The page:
Parliament: May 2009 Archives

tumbril.jpgThe data on MPs' expenses reportedly cost the Telegraph £150,000. They today report that those Members found to be at it have already agreed to pay back more than £100,000 of taxpayers' money. There's surely more to come, not least from Elliott Morley, who's on the shoogliest of pegs. 

Once this episode is over, everyone who deserves it should get value for money, and those who deserve censure should get their fair share, even if we don't eventually see actual tumbrils. 

Taxpayers will get a substantial refund, a gargantuan round of schadenfreude, and should see a few rogues chucked out of the Commons. As it becomes harder for Honourable Members to do the Maltese breast-stroke, we should all see long term savings in this area.

The Telegraph, for their part, have had a substantial boost to their circulation and profile which will justify their shareholders' investment in this data. Their public interest defence also seems impeccable, given that the worst "flippers" (Morley, Blears, George, Darling etc) would have got away with it if the information had been redacted.

Some people are bored of this now. Not I. I've been lectured on morality for decades by these hypocrites. I've watched them condemn refugees to destitution and force the unemployed into grim make-work schemes. I've seen them make grandiose claims on child poverty and fail, and poverty was never made history internationally either. 

These are abstract problems, issues these cross-party scoundrels at Westminster might never have felt public anger on. But now we know precisely where their double standards lie. This issue has delivered their comeuppance, now the public have found them using our money to refurbish their moats, support their daughters' student flatspay for their feather dusters and Hob Nobs, and save their marriages with cash injections

One last thought on the moats issue. As always, read the Daily Mash.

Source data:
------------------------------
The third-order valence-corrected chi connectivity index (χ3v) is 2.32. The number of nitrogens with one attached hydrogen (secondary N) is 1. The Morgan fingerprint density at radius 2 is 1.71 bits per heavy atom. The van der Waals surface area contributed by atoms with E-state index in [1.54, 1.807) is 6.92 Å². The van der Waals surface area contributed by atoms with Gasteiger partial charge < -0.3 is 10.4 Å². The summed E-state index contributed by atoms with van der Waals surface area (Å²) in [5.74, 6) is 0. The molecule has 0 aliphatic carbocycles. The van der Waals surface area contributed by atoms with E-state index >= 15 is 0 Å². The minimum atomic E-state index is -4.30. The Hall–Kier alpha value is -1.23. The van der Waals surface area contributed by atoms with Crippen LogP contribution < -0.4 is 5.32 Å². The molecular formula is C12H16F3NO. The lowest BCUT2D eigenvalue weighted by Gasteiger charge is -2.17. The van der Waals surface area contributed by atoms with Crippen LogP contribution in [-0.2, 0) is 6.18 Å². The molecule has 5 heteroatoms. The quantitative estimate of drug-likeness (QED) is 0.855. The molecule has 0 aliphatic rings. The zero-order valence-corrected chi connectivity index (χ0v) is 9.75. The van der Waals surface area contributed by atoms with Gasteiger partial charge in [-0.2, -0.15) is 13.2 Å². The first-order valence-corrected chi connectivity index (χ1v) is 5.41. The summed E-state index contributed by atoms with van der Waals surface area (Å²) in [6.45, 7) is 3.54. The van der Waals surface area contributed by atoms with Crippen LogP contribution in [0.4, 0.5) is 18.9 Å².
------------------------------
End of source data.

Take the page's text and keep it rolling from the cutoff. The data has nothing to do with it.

salmondcurry.jpgFew people like a good curry more than our nation's glorious leader, and it's therefore no surprise that dining receipts should be the focus of the Telegraph's Salmond exposé

Now, I understand the idea of claiming back expenses when your work sends you away somewhere, and I'm sure most people accept that. 

However, few will regard it as acceptable to claim back £400 a month (including during two months of Westminster recess) for meals out and other food costs. No other regular line of work has perks like that. In the real world, people pay for their dinner from their salary, and politicians should be no different. 

Even when he more or less stopped going to London, except for the odd flying visit to try and restrict abortion rights, the claims continued. 

His quote in the story, disappointingly, is the same tired and indefensible line Labour Ministers have been using all week:

"The claims for food allowances were entirely in accordance with the Green Book rules at the time."

Whatever the rules say, though, if you claim under them you are saying you believe those claims are acceptable ways to use taxpayers' money. If the rules said you could fly daily to the Taj Mahal itself at our expense, would you do it, First Minister? You've been caught taking the Scottish Government car to your favourite curryhouse. Did you then submit a claim for dinner to the Westminster authorities?

The plastic bag queen.

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turtleplasticbag.jpgToday's relatively consensual debate on the Climate Change Bill (Robin's fierce speech will hopefully appear here soon) included the odd sour note. The oddest came from Angela Constance, normally part of the ultra-loyal SNP aspirational backbench group. 

She spoke up against the section of her government's Bill which would (or would not, it's that kind of legislation) reduce plastic bag usage. And she's got form, too. I refer you to a curious exchange from November last year.

If you're too busy to click that last link, here's the summary. AC claims a 90% reduction in plastic bags would lead to a 13,700 tonne increase in our waste levels. The Minister vaguely humours her. AC then claims that a 50% reduction in plastic bags would lead to a mere 4,000 reduction in our waste levels. The Minister makes some sensible comments about towns going plastic bag free.